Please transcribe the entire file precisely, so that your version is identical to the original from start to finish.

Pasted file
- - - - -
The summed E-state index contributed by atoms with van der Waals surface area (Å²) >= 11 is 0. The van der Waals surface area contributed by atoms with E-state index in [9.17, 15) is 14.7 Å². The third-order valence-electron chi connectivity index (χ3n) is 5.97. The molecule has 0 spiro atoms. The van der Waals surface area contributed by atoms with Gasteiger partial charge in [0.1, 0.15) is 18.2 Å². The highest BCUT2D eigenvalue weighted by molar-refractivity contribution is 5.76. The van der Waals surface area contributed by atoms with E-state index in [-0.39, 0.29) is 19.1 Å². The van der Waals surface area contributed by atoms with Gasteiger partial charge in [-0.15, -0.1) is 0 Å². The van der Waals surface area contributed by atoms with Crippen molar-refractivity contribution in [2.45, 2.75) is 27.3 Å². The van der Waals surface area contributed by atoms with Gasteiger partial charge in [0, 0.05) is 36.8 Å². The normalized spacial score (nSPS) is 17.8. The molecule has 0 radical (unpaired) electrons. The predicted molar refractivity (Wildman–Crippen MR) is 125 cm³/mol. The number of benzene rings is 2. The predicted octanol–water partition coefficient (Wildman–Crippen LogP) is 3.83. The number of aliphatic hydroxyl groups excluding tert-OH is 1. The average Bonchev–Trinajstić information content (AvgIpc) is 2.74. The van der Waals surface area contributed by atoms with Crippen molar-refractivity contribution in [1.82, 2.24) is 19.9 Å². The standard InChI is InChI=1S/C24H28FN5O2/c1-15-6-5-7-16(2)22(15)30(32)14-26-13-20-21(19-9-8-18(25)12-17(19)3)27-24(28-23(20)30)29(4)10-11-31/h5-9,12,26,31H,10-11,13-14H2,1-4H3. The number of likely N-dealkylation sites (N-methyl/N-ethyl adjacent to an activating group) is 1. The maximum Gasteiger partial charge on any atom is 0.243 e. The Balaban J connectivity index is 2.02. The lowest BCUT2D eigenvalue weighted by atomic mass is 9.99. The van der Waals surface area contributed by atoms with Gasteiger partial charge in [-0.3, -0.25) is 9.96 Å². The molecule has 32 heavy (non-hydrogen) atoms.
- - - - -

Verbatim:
The summed E-state index contributed by atoms with van der Waals surface area (Å²) >= 11 is 0. The van der Waals surface area contributed by atoms with E-state index in [9.17, 15) is 14.7 Å². The third-order valence-electron chi connectivity index (χ3n) is 5.97. The molecule has 0 spiro atoms. The van der Waals surface area contributed by atoms with Gasteiger partial charge in [0.1, 0.15) is 18.2 Å². The highest BCUT2D eigenvalue weighted by molar-refractivity contribution is 5.76. The van der Waals surface area contributed by atoms with E-state index in [-0.39, 0.29) is 19.1 Å². The van der Waals surface area contributed by atoms with Gasteiger partial charge in [-0.15, -0.1) is 0 Å². The van der Waals surface area contributed by atoms with Crippen molar-refractivity contribution in [2.45, 2.75) is 27.3 Å². The van der Waals surface area contributed by atoms with Gasteiger partial charge in [0, 0.05) is 36.8 Å². The normalized spacial score (nSPS) is 17.8. The molecule has 0 radical (unpaired) electrons. The predicted molar refractivity (Wildman–Crippen MR) is 125 cm³/mol. The number of benzene rings is 2. The predicted octanol–water partition coefficient (Wildman–Crippen LogP) is 3.83. The number of aliphatic hydroxyl groups excluding tert-OH is 1. The average Bonchev–Trinajstić information content (AvgIpc) is 2.74. The van der Waals surface area contributed by atoms with Crippen molar-refractivity contribution in [1.82, 2.24) is 19.9 Å². The standard InChI is InChI=1S/C24H28FN5O2/c1-15-6-5-7-16(2)22(15)30(32)14-26-13-20-21(19-9-8-18(25)12-17(19)3)27-24(28-23(20)30)29(4)10-11-31/h5-9,12,26,31H,10-11,13-14H2,1-4H3. The number of likely N-dealkylation sites (N-methyl/N-ethyl adjacent to an activating group) is 1. The maximum Gasteiger partial charge on any atom is 0.243 e. The Balaban J connectivity index is 2.02. The lowest BCUT2D eigenvalue weighted by atomic mass is 9.99. The van der Waals surface area contributed by atoms with Gasteiger partial charge in [-0.3, -0.25) is 9.96 Å². The molecule has 32 heavy (non-hydrogen) atoms.